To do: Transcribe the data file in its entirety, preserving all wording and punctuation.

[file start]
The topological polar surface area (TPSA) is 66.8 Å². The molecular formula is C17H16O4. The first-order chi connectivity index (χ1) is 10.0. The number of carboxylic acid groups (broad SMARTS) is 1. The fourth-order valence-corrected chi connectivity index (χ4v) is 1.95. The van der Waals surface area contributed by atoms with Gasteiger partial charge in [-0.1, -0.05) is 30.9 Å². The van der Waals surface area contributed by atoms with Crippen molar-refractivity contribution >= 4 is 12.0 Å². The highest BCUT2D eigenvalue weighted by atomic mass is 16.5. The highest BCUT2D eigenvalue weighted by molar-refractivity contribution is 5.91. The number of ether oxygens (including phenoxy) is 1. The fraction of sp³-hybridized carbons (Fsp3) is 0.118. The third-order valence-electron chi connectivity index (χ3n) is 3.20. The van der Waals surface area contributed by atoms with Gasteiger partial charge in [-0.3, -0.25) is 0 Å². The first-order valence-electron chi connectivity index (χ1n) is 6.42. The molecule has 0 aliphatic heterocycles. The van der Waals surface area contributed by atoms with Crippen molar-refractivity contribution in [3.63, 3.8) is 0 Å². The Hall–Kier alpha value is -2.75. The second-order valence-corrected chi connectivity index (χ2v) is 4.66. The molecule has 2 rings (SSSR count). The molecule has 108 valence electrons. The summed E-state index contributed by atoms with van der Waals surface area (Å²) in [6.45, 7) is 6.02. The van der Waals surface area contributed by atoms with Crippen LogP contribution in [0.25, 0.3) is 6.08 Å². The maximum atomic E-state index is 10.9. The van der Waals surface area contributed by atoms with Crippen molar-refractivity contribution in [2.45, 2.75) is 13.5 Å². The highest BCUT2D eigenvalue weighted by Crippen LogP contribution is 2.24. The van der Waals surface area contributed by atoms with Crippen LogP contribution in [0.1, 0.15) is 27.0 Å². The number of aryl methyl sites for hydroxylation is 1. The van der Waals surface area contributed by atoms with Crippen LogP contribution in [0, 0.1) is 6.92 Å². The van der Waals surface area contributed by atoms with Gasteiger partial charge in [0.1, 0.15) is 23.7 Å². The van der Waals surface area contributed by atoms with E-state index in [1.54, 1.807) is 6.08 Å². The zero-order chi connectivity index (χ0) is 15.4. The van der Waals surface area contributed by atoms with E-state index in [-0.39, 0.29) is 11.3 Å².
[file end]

The topological polar surface area (TPSA) is 66.8 Å². The molecular formula is C17H16O4. The first-order chi connectivity index (χ1) is 10.0. The number of carboxylic acid groups (broad SMARTS) is 1. The fourth-order valence-corrected chi connectivity index (χ4v) is 1.95. The van der Waals surface area contributed by atoms with Gasteiger partial charge in [-0.1, -0.05) is 30.9 Å². The van der Waals surface area contributed by atoms with Crippen molar-refractivity contribution >= 4 is 12.0 Å². The highest BCUT2D eigenvalue weighted by atomic mass is 16.5. The highest BCUT2D eigenvalue weighted by molar-refractivity contribution is 5.91. The number of ether oxygens (including phenoxy) is 1. The fraction of sp³-hybridized carbons (Fsp3) is 0.118. The third-order valence-electron chi connectivity index (χ3n) is 3.20. The van der Waals surface area contributed by atoms with Gasteiger partial charge in [-0.3, -0.25) is 0 Å². The first-order valence-electron chi connectivity index (χ1n) is 6.42. The molecule has 0 aliphatic heterocycles. The van der Waals surface area contributed by atoms with Crippen molar-refractivity contribution in [3.63, 3.8) is 0 Å². The Hall–Kier alpha value is -2.75. The second-order valence-corrected chi connectivity index (χ2v) is 4.66. The molecule has 2 rings (SSSR count). The molecule has 108 valence electrons. The summed E-state index contributed by atoms with van der Waals surface area (Å²) in [6.45, 7) is 6.02. The van der Waals surface area contributed by atoms with Crippen LogP contribution in [0.25, 0.3) is 6.08 Å². The maximum atomic E-state index is 10.9. The van der Waals surface area contributed by atoms with Crippen molar-refractivity contribution in [2.45, 2.75) is 13.5 Å². The highest BCUT2D eigenvalue weighted by Crippen LogP contribution is 2.24. The van der Waals surface area contributed by atoms with Crippen LogP contribution in [0.1, 0.15) is 27.0 Å². The number of aryl methyl sites for hydroxylation is 1. The van der Waals surface area contributed by atoms with Crippen LogP contribution in [0, 0.1) is 6.92 Å². The van der Waals surface area contributed by atoms with Gasteiger partial charge in [0.1, 0.15) is 23.7 Å². The van der Waals surface area contributed by atoms with E-state index in [1.54, 1.807) is 6.08 Å². The zero-order chi connectivity index (χ0) is 15.4. The van der Waals surface area contributed by atoms with E-state index in [-0.39, 0.29) is 11.3 Å².